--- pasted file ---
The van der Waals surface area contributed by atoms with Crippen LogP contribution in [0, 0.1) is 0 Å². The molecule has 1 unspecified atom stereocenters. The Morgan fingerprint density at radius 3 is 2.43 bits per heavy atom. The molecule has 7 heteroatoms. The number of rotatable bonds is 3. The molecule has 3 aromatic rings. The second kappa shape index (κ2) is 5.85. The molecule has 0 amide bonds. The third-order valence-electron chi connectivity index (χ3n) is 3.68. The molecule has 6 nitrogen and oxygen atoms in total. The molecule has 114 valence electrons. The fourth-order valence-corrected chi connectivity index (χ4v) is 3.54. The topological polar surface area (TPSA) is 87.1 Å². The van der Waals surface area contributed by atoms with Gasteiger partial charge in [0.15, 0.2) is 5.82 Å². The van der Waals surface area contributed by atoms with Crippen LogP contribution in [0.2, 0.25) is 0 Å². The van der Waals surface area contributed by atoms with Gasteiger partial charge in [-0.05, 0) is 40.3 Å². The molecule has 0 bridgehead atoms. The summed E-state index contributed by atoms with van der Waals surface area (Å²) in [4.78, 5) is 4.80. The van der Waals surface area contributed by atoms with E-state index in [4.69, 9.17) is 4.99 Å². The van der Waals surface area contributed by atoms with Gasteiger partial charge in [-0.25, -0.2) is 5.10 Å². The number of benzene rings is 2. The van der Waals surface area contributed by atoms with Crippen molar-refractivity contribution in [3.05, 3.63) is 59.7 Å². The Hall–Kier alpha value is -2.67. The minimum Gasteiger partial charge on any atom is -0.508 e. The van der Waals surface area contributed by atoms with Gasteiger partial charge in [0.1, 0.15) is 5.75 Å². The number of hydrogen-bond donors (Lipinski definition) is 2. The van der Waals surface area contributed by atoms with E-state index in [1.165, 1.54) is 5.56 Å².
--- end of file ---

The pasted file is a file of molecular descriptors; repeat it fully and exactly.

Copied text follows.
The van der Waals surface area contributed by atoms with Crippen LogP contribution in [0, 0.1) is 0 Å². The molecule has 1 unspecified atom stereocenters. The Morgan fingerprint density at radius 3 is 2.43 bits per heavy atom. The molecule has 7 heteroatoms. The number of rotatable bonds is 3. The molecule has 3 aromatic rings. The second kappa shape index (κ2) is 5.85. The molecule has 0 amide bonds. The third-order valence-electron chi connectivity index (χ3n) is 3.68. The molecule has 6 nitrogen and oxygen atoms in total. The molecule has 114 valence electrons. The fourth-order valence-corrected chi connectivity index (χ4v) is 3.54. The topological polar surface area (TPSA) is 87.1 Å². The van der Waals surface area contributed by atoms with Gasteiger partial charge in [0.15, 0.2) is 5.82 Å². The van der Waals surface area contributed by atoms with Crippen LogP contribution in [0.2, 0.25) is 0 Å². The van der Waals surface area contributed by atoms with Gasteiger partial charge in [-0.05, 0) is 40.3 Å². The molecule has 0 bridgehead atoms. The summed E-state index contributed by atoms with van der Waals surface area (Å²) in [4.78, 5) is 4.80. The van der Waals surface area contributed by atoms with E-state index in [4.69, 9.17) is 4.99 Å². The van der Waals surface area contributed by atoms with Gasteiger partial charge in [-0.25, -0.2) is 5.10 Å². The number of benzene rings is 2. The van der Waals surface area contributed by atoms with Crippen molar-refractivity contribution in [3.05, 3.63) is 59.7 Å². The Hall–Kier alpha value is -2.67. The minimum Gasteiger partial charge on any atom is -0.508 e. The van der Waals surface area contributed by atoms with Gasteiger partial charge in [0.1, 0.15) is 5.75 Å². The number of hydrogen-bond donors (Lipinski definition) is 2. The van der Waals surface area contributed by atoms with E-state index in [1.165, 1.54) is 5.56 Å².